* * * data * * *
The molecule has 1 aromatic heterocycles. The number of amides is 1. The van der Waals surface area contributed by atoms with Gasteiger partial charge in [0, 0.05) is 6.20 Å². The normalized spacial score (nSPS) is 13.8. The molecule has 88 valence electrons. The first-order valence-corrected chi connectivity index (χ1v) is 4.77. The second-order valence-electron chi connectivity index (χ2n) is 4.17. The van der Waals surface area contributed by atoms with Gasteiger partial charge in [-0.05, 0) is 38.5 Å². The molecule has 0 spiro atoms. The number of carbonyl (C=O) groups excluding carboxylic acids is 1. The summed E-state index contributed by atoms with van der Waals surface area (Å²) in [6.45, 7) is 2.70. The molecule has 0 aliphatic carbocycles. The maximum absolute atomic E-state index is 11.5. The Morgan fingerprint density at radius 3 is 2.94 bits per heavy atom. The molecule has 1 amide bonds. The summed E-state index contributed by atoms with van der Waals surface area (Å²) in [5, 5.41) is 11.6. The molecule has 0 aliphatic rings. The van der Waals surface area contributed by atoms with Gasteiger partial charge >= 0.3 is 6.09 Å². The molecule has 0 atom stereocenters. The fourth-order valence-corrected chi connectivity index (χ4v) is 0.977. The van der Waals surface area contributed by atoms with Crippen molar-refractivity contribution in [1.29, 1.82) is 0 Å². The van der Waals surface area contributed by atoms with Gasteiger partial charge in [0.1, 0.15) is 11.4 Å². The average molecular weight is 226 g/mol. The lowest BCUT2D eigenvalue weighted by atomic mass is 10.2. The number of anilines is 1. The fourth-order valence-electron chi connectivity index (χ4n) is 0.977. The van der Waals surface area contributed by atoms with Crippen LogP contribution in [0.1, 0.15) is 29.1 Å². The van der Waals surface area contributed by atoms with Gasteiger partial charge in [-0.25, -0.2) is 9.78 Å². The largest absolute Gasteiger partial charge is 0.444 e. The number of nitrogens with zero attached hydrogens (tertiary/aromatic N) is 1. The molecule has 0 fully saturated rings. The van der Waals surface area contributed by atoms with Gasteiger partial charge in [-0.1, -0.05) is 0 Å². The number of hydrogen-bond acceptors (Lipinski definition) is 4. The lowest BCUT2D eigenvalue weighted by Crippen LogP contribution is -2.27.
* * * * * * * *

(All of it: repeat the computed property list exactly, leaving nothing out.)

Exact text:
The molecule has 1 aromatic heterocycles. The number of amides is 1. The van der Waals surface area contributed by atoms with Gasteiger partial charge in [0, 0.05) is 6.20 Å². The normalized spacial score (nSPS) is 13.8. The molecule has 88 valence electrons. The first-order valence-corrected chi connectivity index (χ1v) is 4.77. The second-order valence-electron chi connectivity index (χ2n) is 4.17. The van der Waals surface area contributed by atoms with Gasteiger partial charge in [-0.05, 0) is 38.5 Å². The molecule has 0 spiro atoms. The number of carbonyl (C=O) groups excluding carboxylic acids is 1. The summed E-state index contributed by atoms with van der Waals surface area (Å²) in [6.45, 7) is 2.70. The molecule has 0 aliphatic carbocycles. The maximum absolute atomic E-state index is 11.5. The Morgan fingerprint density at radius 3 is 2.94 bits per heavy atom. The molecule has 1 amide bonds. The summed E-state index contributed by atoms with van der Waals surface area (Å²) in [5, 5.41) is 11.6. The molecule has 0 aliphatic rings. The van der Waals surface area contributed by atoms with Gasteiger partial charge >= 0.3 is 6.09 Å². The molecule has 0 atom stereocenters. The fourth-order valence-corrected chi connectivity index (χ4v) is 0.977. The van der Waals surface area contributed by atoms with Crippen molar-refractivity contribution in [1.29, 1.82) is 0 Å². The van der Waals surface area contributed by atoms with Gasteiger partial charge in [0.1, 0.15) is 11.4 Å². The average molecular weight is 226 g/mol. The lowest BCUT2D eigenvalue weighted by atomic mass is 10.2. The number of anilines is 1. The fourth-order valence-electron chi connectivity index (χ4n) is 0.977. The van der Waals surface area contributed by atoms with Crippen LogP contribution in [0.1, 0.15) is 29.1 Å². The van der Waals surface area contributed by atoms with Gasteiger partial charge in [-0.25, -0.2) is 9.78 Å². The largest absolute Gasteiger partial charge is 0.444 e. The number of nitrogens with zero attached hydrogens (tertiary/aromatic N) is 1. The molecule has 0 fully saturated rings. The van der Waals surface area contributed by atoms with Gasteiger partial charge in [-0.1, -0.05) is 0 Å². The number of hydrogen-bond acceptors (Lipinski definition) is 4. The lowest BCUT2D eigenvalue weighted by Crippen LogP contribution is -2.27.